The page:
What are some examples of imagery in The Catcher in the Rye?

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Imagery is language that describes using the five senses of touch, taste, sight, sound, and smell.

Through Holden, Salinger uses vivid imagery that makes the story, and Holden, come alive. For example, what sticks in many readers' minds as a symbol of Holden himself is his red hunting cap. Early...

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Imagery is language that describes using the five senses of touch, taste, sight, sound, and smell.

Through Holden, Salinger uses vivid imagery that makes the story, and Holden, come alive. For example, what sticks in many readers' minds as a symbol of Holden himself is his red hunting cap. Early on, he offers a description of it, how he wears it, and where he bought it:

It was this red hunting hat, with one of those very, very long peaks. I saw it in the window of this sports store when we got out of the subway, just after I noticed I'd lost all the goddam foils. It only cost me a buck. The way I wore it, I swung the old peak way around to the back—very corny, I'll admit, but I liked it that way.

This not only describes the hat, but tells us something about Holden, such as that he is a person who bucks convention by wearing the hat backwards. We can picture this goofy, red, Robin Hood-like cap on his head and also picture Holden seeing it the window of the sports good store.

Holden also offers a visual description of the nuns' suitcases in the little place in New York City where he is having breakfast:

While I was eating my eggs, these two nuns with suitcases and all—I guessed they were moving to another convent or something and were waiting for a train—came in and sat down next to me at the counter. They didn't seem to know what the hell to do with their suitcases, so I gave them a hand. They were these very inexpensive-looking suitcases—the ones that aren't genuine leather or anything.

We can imagine him eating his eggs as the nuns come in with their cheap suitcases. Holden goes onto say he hates cheap suitcases—the image of the nuns with them triggers this thought—and we find out this is because he feels sorry for people who are poor. He will also use imagery to compare his huge breakfast with the meager fare the nuns eat. This motivates him to give the nuns ten dollars. Throughout the novel, we see the back and forth between imagery and Holden's reaction to it.

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Imagery is descriptive language to produce mental images. Using imagery is one of the best tools an author can use to engage readers in stories. One way to identify imagery is to look for when an author uses one or more of the five senses to create those mental pictures. Taste, touch, smell, sight, and the sense of hearing are tools most everyone can use to relate to a situation or a character. If a reader understands how it feels to walk through a snowstorm, for example, then when a character does the same thing, that reader can pull from his/her own experiences and become more engrossed in the story. Since The Catcher in the Rye is written from a 16 year-old's perspective, many of the imagery is laced with profanity; but, that also gives the story more authenticity. The following are a few lines that use the sense of sight and similes to help describe snow falling:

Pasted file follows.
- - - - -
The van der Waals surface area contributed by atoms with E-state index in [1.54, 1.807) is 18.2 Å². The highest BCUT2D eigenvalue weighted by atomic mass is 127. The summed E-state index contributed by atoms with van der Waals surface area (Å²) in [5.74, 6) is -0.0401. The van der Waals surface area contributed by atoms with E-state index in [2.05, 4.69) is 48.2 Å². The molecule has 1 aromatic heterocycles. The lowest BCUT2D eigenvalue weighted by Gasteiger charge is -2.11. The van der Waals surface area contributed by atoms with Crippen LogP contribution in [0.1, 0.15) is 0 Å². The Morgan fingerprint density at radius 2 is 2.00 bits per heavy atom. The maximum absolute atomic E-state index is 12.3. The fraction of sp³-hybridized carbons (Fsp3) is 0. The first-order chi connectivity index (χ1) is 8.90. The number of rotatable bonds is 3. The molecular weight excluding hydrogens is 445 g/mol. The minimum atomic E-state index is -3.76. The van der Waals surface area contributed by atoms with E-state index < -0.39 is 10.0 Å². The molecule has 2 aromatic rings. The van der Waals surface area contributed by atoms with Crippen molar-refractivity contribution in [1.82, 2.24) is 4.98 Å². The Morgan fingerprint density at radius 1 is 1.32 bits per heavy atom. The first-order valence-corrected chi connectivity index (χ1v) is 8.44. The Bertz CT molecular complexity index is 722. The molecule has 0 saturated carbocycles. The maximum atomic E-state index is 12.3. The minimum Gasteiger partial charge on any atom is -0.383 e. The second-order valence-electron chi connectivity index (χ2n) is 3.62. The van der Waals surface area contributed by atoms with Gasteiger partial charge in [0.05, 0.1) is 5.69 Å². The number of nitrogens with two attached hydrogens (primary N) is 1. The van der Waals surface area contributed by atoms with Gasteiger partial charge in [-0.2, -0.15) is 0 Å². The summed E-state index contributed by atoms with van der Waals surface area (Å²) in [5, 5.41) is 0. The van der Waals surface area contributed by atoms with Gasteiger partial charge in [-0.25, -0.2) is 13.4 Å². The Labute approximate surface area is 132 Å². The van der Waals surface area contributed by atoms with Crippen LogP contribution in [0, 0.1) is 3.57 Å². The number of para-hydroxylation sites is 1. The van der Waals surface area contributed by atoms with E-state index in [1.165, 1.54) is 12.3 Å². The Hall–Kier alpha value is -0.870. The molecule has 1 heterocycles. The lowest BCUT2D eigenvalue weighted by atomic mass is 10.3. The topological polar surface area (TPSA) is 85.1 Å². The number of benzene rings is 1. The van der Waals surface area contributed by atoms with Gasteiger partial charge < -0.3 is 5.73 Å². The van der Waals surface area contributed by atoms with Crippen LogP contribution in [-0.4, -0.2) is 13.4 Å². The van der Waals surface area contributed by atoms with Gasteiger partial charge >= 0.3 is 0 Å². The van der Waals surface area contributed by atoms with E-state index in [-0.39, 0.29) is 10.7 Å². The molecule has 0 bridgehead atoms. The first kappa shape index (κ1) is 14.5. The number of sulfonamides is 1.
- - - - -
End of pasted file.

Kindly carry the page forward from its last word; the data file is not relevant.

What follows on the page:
"There were about three inches of snow on the ground, and it was still coming down like a madman. It looked pretty as hell, and we started throwing snowballs and horsing around all over the place" (35).

One might have to stop and think for a minute to realize what Holden means by comparing a madman to the snow falling because they are two very dissimilar things, but it works. He also uses contradictions suchs as "pretty as hell" which make the reader stop and notice the image. The next quote uses sound in an fun, adolescent way:

"I mean I can't remember exactly what I was doing when I heard his goddam stupid footsteps coming down the corridor" (40).

How footsteps can be "stupid" might be unrealistic, but the wording is hilarious! Another good image is one that uses sight as he describes how the prostitute enters the hotel room:

"She came in and took her coat off right away and sort of chucked it on the bed. She had on a green dress underneath. Then she sort of sat down sideways on the chair that went with the desk in the room and started jiggling her foot up and down. She crossed her legs and started jiggling this one foot up and down. She was very nervous, for a prostitute" (94).

The quote above chronicles the girl's movements, the color of her dress, the coat and the bed, the chair and the desk, as well as how nervous she was. The reader can picture perfectly how the scene moves from one point to the next because the descriptions are precise for the sense of sight.